A clear majority of Canadians want new federal funding for post-secondary education targeted to lowering tuition fees, shows a poll
done for CAUT and the Canadian Federation of Students.
According to the survey, 53 per cent of respondents saw reducing tuition fees as a priority use of the new university and college funding announced in the last federal budget. Seventeen per cent said hiring more staff should top the agenda, while 13 per cent favoured creating more spaces for students and 12 per cent wanted an increase in research funding.
“These findings demonstrate that the major issue in post-secondary education remains the high cost of going to university and college,” said CAUT president Greg Allain.
Forty-two per cent of respondents to the poll said the best way to make a college or university education more affordable is to reduce fees for all students, while 32 per cent support up-front, non-repayable grants targeted to students in need, and 23 per cent favour raising limits on the amount of repayable loans students can receive.
Allain said in a surprise result the survey also found that 39 per cent of Canadians believe that a university or college education should be free, like public schools. In Atlantic Canada, nearly half support the elimination of tuition fees.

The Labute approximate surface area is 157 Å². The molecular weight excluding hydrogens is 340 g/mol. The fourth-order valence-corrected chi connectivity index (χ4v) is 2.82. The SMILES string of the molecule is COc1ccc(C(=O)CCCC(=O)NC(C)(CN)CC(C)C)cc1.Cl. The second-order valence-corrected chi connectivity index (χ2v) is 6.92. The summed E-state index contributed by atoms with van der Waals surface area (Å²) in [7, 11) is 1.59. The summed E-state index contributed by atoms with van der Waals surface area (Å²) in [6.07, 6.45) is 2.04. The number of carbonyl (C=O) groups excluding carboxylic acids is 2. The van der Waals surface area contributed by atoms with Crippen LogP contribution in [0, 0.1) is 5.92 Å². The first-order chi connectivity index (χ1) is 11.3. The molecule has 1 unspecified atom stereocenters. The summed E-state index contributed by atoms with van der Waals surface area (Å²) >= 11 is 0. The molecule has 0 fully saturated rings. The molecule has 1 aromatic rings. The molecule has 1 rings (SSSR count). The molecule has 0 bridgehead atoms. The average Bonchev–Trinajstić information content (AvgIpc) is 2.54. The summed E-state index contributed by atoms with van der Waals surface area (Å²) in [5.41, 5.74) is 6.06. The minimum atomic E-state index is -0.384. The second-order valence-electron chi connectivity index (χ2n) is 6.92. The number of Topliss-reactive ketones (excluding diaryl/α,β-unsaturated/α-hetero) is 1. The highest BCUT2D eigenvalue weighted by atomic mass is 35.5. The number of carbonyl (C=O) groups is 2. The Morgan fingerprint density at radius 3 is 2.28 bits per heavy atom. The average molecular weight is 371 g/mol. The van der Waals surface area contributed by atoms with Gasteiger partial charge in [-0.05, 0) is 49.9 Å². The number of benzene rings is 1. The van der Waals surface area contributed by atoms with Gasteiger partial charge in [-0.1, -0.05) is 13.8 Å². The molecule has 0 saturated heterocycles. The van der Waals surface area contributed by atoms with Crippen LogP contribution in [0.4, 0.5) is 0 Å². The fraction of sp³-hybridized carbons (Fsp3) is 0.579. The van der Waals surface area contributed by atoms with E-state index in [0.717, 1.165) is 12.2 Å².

“As a post-secondary degree becomes as important as a high school diploma was for the last generation, one consequence may be that Canadians see less and less justification for individuals to have to pay out of pocket,” Allain said.
He added that Canadians support the principle of lowering fees even if that means forgoing tax cuts. Nearly six in ten said they would be willing to give up the next planned cut in the GST if the money was used instead to cut tuition.
The survey also found that Canadians are by and large happy with the quality of post-secondary institutions. Fifty per cent said Canadian universities and colleges are of a high or very high standard, while just 20 per cent rated them poorly.
“There’s a strong sense among people in Canada that our universities and colleges, and the people who work in them, are doing a good job,” Alain said.
On the political front, the CAUT/ CFS poll found little change in party support since the last federal election. Overall, the governing Conservatives had 34 per cent support among decided and leaning voters in Canada, while the Liberals were the choice of 28 per cent, the NDP was favoured by 16 per cent and the Green Party stood at 12 per cent.
In Quebec, the Bloc Québécois leads with 33 per cent support, followed by the Conservatives and Liberals who are virtually tied at around 21 per cent. In the rest of Canada, the Conservatives enjoy the support of 38 per cent of voters, eight percentage points ahead of the second placed Liberals.
“It’s clear that no one party is in a position to form a majority government,” Allain said. “This creates an opportunity in our lobbying efforts to put pressure on all the parties to make post-secondary education issues a priority in this Parliament.”
The Decima Research telephone poll of 2,000 adults, conducted between April 5 and April 15, has a margin of error of ±2.2 per cent, 19 times out of 20.